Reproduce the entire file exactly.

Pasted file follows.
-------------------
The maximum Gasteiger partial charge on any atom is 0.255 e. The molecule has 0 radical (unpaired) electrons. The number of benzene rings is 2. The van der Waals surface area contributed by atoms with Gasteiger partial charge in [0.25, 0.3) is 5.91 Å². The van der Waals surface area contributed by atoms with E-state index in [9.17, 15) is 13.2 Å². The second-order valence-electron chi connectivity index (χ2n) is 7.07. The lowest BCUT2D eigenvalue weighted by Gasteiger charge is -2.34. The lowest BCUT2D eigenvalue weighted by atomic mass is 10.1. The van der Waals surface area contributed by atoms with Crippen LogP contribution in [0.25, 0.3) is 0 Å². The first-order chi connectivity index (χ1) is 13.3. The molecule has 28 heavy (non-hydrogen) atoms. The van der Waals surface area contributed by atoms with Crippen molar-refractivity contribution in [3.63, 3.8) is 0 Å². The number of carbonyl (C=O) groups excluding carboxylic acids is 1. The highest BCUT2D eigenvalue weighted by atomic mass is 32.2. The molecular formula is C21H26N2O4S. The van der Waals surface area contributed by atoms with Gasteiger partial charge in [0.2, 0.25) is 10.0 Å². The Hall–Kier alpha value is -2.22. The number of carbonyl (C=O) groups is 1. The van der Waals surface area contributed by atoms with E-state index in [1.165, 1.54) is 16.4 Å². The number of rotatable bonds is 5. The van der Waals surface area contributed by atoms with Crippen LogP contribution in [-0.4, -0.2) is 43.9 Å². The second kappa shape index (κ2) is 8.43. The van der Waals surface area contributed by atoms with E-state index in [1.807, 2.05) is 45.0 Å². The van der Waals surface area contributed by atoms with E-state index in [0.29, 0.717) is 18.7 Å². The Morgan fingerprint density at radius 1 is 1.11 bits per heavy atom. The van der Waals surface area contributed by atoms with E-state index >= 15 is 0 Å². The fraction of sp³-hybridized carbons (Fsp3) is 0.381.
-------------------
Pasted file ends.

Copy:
The maximum Gasteiger partial charge on any atom is 0.255 e. The molecule has 0 radical (unpaired) electrons. The number of benzene rings is 2. The van der Waals surface area contributed by atoms with Gasteiger partial charge in [0.25, 0.3) is 5.91 Å². The van der Waals surface area contributed by atoms with E-state index in [9.17, 15) is 13.2 Å². The second-order valence-electron chi connectivity index (χ2n) is 7.07. The lowest BCUT2D eigenvalue weighted by Gasteiger charge is -2.34. The lowest BCUT2D eigenvalue weighted by atomic mass is 10.1. The van der Waals surface area contributed by atoms with Crippen LogP contribution in [0.25, 0.3) is 0 Å². The first-order chi connectivity index (χ1) is 13.3. The molecule has 28 heavy (non-hydrogen) atoms. The van der Waals surface area contributed by atoms with Crippen molar-refractivity contribution in [3.63, 3.8) is 0 Å². The number of carbonyl (C=O) groups excluding carboxylic acids is 1. The highest BCUT2D eigenvalue weighted by atomic mass is 32.2. The molecular formula is C21H26N2O4S. The van der Waals surface area contributed by atoms with Gasteiger partial charge in [0.2, 0.25) is 10.0 Å². The Hall–Kier alpha value is -2.22. The number of carbonyl (C=O) groups is 1. The van der Waals surface area contributed by atoms with E-state index in [1.165, 1.54) is 16.4 Å². The number of rotatable bonds is 5. The van der Waals surface area contributed by atoms with Crippen LogP contribution in [-0.4, -0.2) is 43.9 Å². The second kappa shape index (κ2) is 8.43. The van der Waals surface area contributed by atoms with E-state index in [1.807, 2.05) is 45.0 Å². The van der Waals surface area contributed by atoms with E-state index in [0.29, 0.717) is 18.7 Å². The Morgan fingerprint density at radius 1 is 1.11 bits per heavy atom. The van der Waals surface area contributed by atoms with E-state index >= 15 is 0 Å². The fraction of sp³-hybridized carbons (Fsp3) is 0.381.